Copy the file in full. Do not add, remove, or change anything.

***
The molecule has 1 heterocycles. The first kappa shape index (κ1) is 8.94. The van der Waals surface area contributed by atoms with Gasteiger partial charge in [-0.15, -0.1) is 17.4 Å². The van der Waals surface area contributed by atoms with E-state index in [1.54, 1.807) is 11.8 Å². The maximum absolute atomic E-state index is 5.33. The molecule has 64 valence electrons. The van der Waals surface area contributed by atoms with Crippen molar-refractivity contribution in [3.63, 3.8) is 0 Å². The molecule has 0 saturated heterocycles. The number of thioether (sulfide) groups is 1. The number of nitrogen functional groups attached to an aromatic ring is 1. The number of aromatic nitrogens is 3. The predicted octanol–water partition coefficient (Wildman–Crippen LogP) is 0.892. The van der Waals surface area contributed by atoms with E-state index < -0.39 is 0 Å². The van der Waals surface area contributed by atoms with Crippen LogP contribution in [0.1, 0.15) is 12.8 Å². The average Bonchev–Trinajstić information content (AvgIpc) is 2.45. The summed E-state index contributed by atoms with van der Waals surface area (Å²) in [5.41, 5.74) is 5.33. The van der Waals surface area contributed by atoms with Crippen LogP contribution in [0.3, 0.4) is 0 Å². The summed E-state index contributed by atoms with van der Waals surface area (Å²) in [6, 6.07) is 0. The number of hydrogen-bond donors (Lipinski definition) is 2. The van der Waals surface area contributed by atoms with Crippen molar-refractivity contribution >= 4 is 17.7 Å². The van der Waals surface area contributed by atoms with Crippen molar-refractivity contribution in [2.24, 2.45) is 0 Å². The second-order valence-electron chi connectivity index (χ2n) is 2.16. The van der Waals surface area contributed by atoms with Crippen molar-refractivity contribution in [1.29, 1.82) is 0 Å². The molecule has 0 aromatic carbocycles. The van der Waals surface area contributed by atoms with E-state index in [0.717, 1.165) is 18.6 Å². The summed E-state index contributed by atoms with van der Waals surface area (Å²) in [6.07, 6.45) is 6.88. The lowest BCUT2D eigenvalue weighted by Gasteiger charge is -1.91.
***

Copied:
The molecule has 1 heterocycles. The first kappa shape index (κ1) is 8.94. The van der Waals surface area contributed by atoms with Gasteiger partial charge in [-0.15, -0.1) is 17.4 Å². The van der Waals surface area contributed by atoms with E-state index in [1.54, 1.807) is 11.8 Å². The maximum absolute atomic E-state index is 5.33. The molecule has 64 valence electrons. The van der Waals surface area contributed by atoms with Crippen molar-refractivity contribution in [3.63, 3.8) is 0 Å². The molecule has 0 saturated heterocycles. The number of thioether (sulfide) groups is 1. The number of nitrogen functional groups attached to an aromatic ring is 1. The number of aromatic nitrogens is 3. The predicted octanol–water partition coefficient (Wildman–Crippen LogP) is 0.892. The van der Waals surface area contributed by atoms with E-state index < -0.39 is 0 Å². The van der Waals surface area contributed by atoms with Crippen LogP contribution in [0.1, 0.15) is 12.8 Å². The average Bonchev–Trinajstić information content (AvgIpc) is 2.45. The summed E-state index contributed by atoms with van der Waals surface area (Å²) in [5.41, 5.74) is 5.33. The van der Waals surface area contributed by atoms with Crippen LogP contribution in [0.3, 0.4) is 0 Å². The summed E-state index contributed by atoms with van der Waals surface area (Å²) in [6, 6.07) is 0. The number of hydrogen-bond donors (Lipinski definition) is 2. The van der Waals surface area contributed by atoms with Crippen molar-refractivity contribution >= 4 is 17.7 Å². The van der Waals surface area contributed by atoms with Crippen molar-refractivity contribution in [2.24, 2.45) is 0 Å². The second-order valence-electron chi connectivity index (χ2n) is 2.16. The van der Waals surface area contributed by atoms with Crippen molar-refractivity contribution in [1.29, 1.82) is 0 Å². The molecule has 0 aromatic carbocycles. The van der Waals surface area contributed by atoms with E-state index in [0.717, 1.165) is 18.6 Å². The summed E-state index contributed by atoms with van der Waals surface area (Å²) in [6.07, 6.45) is 6.88. The lowest BCUT2D eigenvalue weighted by Gasteiger charge is -1.91.